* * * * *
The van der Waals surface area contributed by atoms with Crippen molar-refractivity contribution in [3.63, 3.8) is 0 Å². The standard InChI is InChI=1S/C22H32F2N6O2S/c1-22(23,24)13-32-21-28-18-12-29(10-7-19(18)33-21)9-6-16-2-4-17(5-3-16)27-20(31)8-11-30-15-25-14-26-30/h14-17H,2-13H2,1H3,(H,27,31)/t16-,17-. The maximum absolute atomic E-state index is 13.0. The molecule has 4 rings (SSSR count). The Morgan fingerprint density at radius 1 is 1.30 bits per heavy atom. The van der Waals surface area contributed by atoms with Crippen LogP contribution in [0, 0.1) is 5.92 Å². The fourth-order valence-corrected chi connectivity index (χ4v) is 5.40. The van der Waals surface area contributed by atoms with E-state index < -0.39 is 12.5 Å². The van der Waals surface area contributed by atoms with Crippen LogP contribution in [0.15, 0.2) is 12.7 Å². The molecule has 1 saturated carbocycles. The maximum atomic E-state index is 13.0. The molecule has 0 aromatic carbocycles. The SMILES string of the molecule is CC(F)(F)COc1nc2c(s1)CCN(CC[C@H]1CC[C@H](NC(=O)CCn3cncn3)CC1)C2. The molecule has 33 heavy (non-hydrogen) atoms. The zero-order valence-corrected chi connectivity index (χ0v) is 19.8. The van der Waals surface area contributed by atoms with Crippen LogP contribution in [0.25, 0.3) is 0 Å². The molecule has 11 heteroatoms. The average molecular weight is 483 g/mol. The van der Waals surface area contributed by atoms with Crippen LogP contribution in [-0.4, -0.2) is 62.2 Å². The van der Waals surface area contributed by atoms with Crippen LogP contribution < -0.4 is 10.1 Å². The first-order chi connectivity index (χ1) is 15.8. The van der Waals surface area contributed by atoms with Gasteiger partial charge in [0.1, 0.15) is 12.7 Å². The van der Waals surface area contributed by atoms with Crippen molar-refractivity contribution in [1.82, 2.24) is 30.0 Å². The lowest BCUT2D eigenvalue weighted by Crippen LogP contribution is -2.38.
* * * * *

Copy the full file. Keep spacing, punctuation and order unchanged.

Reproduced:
The van der Waals surface area contributed by atoms with Crippen molar-refractivity contribution in [3.63, 3.8) is 0 Å². The standard InChI is InChI=1S/C22H32F2N6O2S/c1-22(23,24)13-32-21-28-18-12-29(10-7-19(18)33-21)9-6-16-2-4-17(5-3-16)27-20(31)8-11-30-15-25-14-26-30/h14-17H,2-13H2,1H3,(H,27,31)/t16-,17-. The maximum absolute atomic E-state index is 13.0. The molecule has 4 rings (SSSR count). The Morgan fingerprint density at radius 1 is 1.30 bits per heavy atom. The van der Waals surface area contributed by atoms with Crippen LogP contribution in [0, 0.1) is 5.92 Å². The fourth-order valence-corrected chi connectivity index (χ4v) is 5.40. The van der Waals surface area contributed by atoms with E-state index < -0.39 is 12.5 Å². The van der Waals surface area contributed by atoms with Crippen LogP contribution in [0.15, 0.2) is 12.7 Å². The molecule has 1 saturated carbocycles. The maximum atomic E-state index is 13.0. The molecule has 0 aromatic carbocycles. The SMILES string of the molecule is CC(F)(F)COc1nc2c(s1)CCN(CC[C@H]1CC[C@H](NC(=O)CCn3cncn3)CC1)C2. The molecule has 33 heavy (non-hydrogen) atoms. The zero-order valence-corrected chi connectivity index (χ0v) is 19.8. The van der Waals surface area contributed by atoms with Crippen LogP contribution in [0.25, 0.3) is 0 Å². The molecule has 11 heteroatoms. The average molecular weight is 483 g/mol. The van der Waals surface area contributed by atoms with Crippen LogP contribution in [-0.4, -0.2) is 62.2 Å². The van der Waals surface area contributed by atoms with Crippen LogP contribution < -0.4 is 10.1 Å². The first-order chi connectivity index (χ1) is 15.8. The van der Waals surface area contributed by atoms with Gasteiger partial charge in [0.1, 0.15) is 12.7 Å². The van der Waals surface area contributed by atoms with Crippen molar-refractivity contribution in [1.82, 2.24) is 30.0 Å². The lowest BCUT2D eigenvalue weighted by Crippen LogP contribution is -2.38.